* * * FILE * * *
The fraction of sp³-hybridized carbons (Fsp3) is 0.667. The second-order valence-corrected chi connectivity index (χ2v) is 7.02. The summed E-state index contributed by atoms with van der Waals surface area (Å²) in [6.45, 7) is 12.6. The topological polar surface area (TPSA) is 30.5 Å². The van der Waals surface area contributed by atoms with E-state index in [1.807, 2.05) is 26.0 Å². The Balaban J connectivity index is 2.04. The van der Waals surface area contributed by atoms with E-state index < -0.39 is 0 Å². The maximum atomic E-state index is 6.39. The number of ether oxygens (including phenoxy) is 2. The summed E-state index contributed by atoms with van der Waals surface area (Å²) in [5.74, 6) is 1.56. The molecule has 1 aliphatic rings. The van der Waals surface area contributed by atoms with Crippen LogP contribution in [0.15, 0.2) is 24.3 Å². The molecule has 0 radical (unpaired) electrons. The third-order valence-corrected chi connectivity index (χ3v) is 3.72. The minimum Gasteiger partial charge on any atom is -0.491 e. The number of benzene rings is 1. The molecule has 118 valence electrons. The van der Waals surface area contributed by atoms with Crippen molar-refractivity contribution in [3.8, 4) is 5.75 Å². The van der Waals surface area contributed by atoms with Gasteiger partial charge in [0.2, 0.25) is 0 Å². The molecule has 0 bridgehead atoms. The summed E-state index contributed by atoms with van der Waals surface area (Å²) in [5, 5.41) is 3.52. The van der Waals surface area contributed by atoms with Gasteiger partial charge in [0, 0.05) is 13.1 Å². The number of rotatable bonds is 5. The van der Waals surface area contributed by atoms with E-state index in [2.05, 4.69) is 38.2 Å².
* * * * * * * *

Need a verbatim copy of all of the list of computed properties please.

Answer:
The fraction of sp³-hybridized carbons (Fsp3) is 0.667. The second-order valence-corrected chi connectivity index (χ2v) is 7.02. The summed E-state index contributed by atoms with van der Waals surface area (Å²) in [6.45, 7) is 12.6. The topological polar surface area (TPSA) is 30.5 Å². The van der Waals surface area contributed by atoms with E-state index in [1.807, 2.05) is 26.0 Å². The Balaban J connectivity index is 2.04. The van der Waals surface area contributed by atoms with E-state index < -0.39 is 0 Å². The maximum atomic E-state index is 6.39. The number of ether oxygens (including phenoxy) is 2. The summed E-state index contributed by atoms with van der Waals surface area (Å²) in [5.74, 6) is 1.56. The molecule has 1 aliphatic rings. The van der Waals surface area contributed by atoms with Crippen LogP contribution in [0.15, 0.2) is 24.3 Å². The molecule has 0 radical (unpaired) electrons. The third-order valence-corrected chi connectivity index (χ3v) is 3.72. The minimum Gasteiger partial charge on any atom is -0.491 e. The number of benzene rings is 1. The molecule has 118 valence electrons. The van der Waals surface area contributed by atoms with Crippen molar-refractivity contribution in [3.8, 4) is 5.75 Å². The van der Waals surface area contributed by atoms with Gasteiger partial charge in [0.2, 0.25) is 0 Å². The molecule has 0 bridgehead atoms. The summed E-state index contributed by atoms with van der Waals surface area (Å²) in [5, 5.41) is 3.52. The van der Waals surface area contributed by atoms with Gasteiger partial charge in [0, 0.05) is 13.1 Å². The number of rotatable bonds is 5. The van der Waals surface area contributed by atoms with E-state index in [2.05, 4.69) is 38.2 Å².